Kanye West, the self-proclaimed greatest at, well, seemingly everything, has done the unthinkable.
West’s latest album, The Life of Pablo, is now available on Apple (AAPL) Music. The music mogul also offered it to Spotify users and launched a $20 digital download from his website. The album, which launched in February, is still available on its original (and at that time, exclusive) home Tidal, another streaming service he owns with friend and fellow musical artist Jay-Z, among others.
Although an album launching on Apple Music and Spotify are rarely surprises, this one falls into that category. West has been one of the more vocal Apple critics over the last several months, and he said in February that his album would never come to the iPhone maker’s streaming service.
“My album will never never never be on Apple,” West tweeted in February. “And it will never be for sale. You can only get it on Tidal.”
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It appears now that West has gone back on his word on all counts. Not only can Apple Music customers now stream his entire album, but West’s personal homepage redirects visitors to an image of the album art and the option to buy a digital download.
So, what made the artist also known as Yeezus change his mind? Like anything else with the self-proclaimed “greatest artist of all time,” it’s all a conundrum. This is, after all, the same person who asked Facebook CEO Mark Zuckerberg on Twitter to invest $1 billion in his ideas. It’s also the same person who talked about his financial woes and has gone on countless, meandering commentaries about nothing in particular.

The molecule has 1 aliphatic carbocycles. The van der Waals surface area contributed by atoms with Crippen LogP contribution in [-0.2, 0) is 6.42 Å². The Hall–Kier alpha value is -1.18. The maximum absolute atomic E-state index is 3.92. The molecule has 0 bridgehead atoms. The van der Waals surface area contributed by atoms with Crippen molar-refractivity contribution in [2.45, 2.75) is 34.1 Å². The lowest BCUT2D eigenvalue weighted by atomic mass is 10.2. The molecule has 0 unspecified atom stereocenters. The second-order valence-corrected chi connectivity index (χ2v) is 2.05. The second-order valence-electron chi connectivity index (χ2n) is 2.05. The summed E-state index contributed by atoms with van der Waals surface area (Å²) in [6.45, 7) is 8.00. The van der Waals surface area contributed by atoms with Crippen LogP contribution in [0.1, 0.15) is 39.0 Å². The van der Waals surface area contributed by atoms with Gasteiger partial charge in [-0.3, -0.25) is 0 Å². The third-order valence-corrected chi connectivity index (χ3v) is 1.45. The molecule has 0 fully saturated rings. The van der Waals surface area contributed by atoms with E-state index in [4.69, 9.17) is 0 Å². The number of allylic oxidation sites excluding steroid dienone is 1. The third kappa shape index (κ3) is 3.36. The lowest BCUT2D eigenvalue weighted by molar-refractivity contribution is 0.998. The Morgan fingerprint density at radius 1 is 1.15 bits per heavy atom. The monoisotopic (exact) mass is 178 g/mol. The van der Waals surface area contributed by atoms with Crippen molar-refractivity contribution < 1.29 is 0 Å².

If nothing else, Kanye West is fascinating. Judging by the popularity of Tidal after TLOP‘s initial release when it rocketed to the top of Apple’s App Store downloads, he shockingly might also be on to something.
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Beyond the simple fact that West is unpredictable, speculation abounds over why he launched his album on Apple Music—despite saying he never would. For one, West previously brought a couple of the album’s tracks to Apple Music, suggesting he was warming to Apple.
In addition, Peter Kafka at Re/Code has suggested that perhaps his move is about finances. By offering The Life of Pablo solely on Tidal, West and his label, Universal Music Group, weren’t making any money on the launch. By now offering the album elsewhere, he has an opportunity to generate some cash flow on his creation.
Regardless, The Life of Pablo and all of its songs are finally on Apple Music and elsewhere. So if you’re interested in getting “a luminescent, gospel-informed glimpse of Kanye’s constantly evolving worldview,” you can do it now by streaming or downloading your way to Kanye greatness.
But hurry up—you never know when West might change his mind.